“Around the world, there are women who need free access to feminine hygiene products. This is truly a necessity.”, All-Rose Farttingham, 17 years old, from Larbert High School in Stenhusimir, Middle Scotland. The teenager formed the group “Lady Business” with her classmates Meredith Rai, Tillie O’Donnell and Abby Reid, after writing an article on menstrual insecurity for the school newspaper. The four girls have made it their mission to raise awareness, speak in schools and even organize a rally outside the Scottish Parliament.
On Tuesday 23 November 2020, the Scottish Parliament unanimously adopted a law called for “Revolutionary” Prime Minister Nicola Sturgeon for providing tampons and sanitary napkins free of charge in all public buildings. MP Monica Lennon, who introduced the bill, praised the role “First investigator” From Scotland, also praised the action of “Lady Business” in her speech to Parliament. He called on schools to dedicate education to the issue, in addition to tampons and sanitary napkins, to eliminate the stigma surrounding them.
“We were all happy to bring such a big change to the world”, Welcomes Elle-Rose Frasingham. She and her classmates filled toilet dispensers at their school with hygiene products. And the barbarous act came to a halt when the girls’ message raided. Meredith, 16, says she felt relieved when the bill passed: “We worked hard to do this”.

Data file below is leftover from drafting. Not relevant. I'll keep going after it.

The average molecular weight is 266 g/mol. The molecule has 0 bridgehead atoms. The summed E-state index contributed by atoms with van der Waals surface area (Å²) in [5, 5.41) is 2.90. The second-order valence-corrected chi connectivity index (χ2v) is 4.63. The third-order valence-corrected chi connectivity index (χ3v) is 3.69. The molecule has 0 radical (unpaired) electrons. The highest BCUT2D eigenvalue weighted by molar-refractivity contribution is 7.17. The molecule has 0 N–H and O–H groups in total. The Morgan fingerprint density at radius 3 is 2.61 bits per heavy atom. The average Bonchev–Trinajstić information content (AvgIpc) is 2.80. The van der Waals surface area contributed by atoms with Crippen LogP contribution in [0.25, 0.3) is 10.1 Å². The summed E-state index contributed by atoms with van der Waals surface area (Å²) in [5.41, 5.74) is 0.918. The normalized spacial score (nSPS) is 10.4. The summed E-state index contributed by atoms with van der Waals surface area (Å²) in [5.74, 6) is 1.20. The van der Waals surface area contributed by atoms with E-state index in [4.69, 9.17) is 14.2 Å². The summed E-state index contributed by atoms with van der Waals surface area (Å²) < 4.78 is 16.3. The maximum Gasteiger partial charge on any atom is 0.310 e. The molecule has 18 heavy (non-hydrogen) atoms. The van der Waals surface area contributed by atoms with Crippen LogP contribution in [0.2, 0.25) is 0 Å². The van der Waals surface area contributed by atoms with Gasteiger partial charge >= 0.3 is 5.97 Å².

Legislation passed in Scotland goes beyond existing initiatives in schools in England and Wales or reducing VAT on these products in France and the United States. In Scotland, schools, colleges and universities must provide a range of periodic defenses to their toilets for free. The Scottish Government may force public bodies to provide these products for free.
More than half of teenage girls (52%) left school due to their duration, according to a May 2019 survey of 1,000 teenage girls in the UK. Activists believe that menstrual insecurity has a direct impact on the education of girls, inequalities increase. The girls of “Lady Business” had to fight to overcome the stigma of surrounding time.
“It was disappointing (…) because clearly, this is not something that should be so taboo”, testifies Meredith. “We’ve worked since our inception, we’ve interfered in classrooms and we’ve really seen a change in attitude, especially among young boys and maybe older teachers.”. Elle-Rose and Meredith are now preparing to study at university.
He hopes the teens will talk about the rules in schools without embarrassment or shame. 13-year-old Lucy Clarke, who recently joined “Lady Business”, says she is ready to fight to lift this taboo. “Maybe younger people will say ‘yes, it’s disgusting’. But I think it’s natural.”, She says. “Girls can’t help it. They need hygiene products to stay healthy and happy.”
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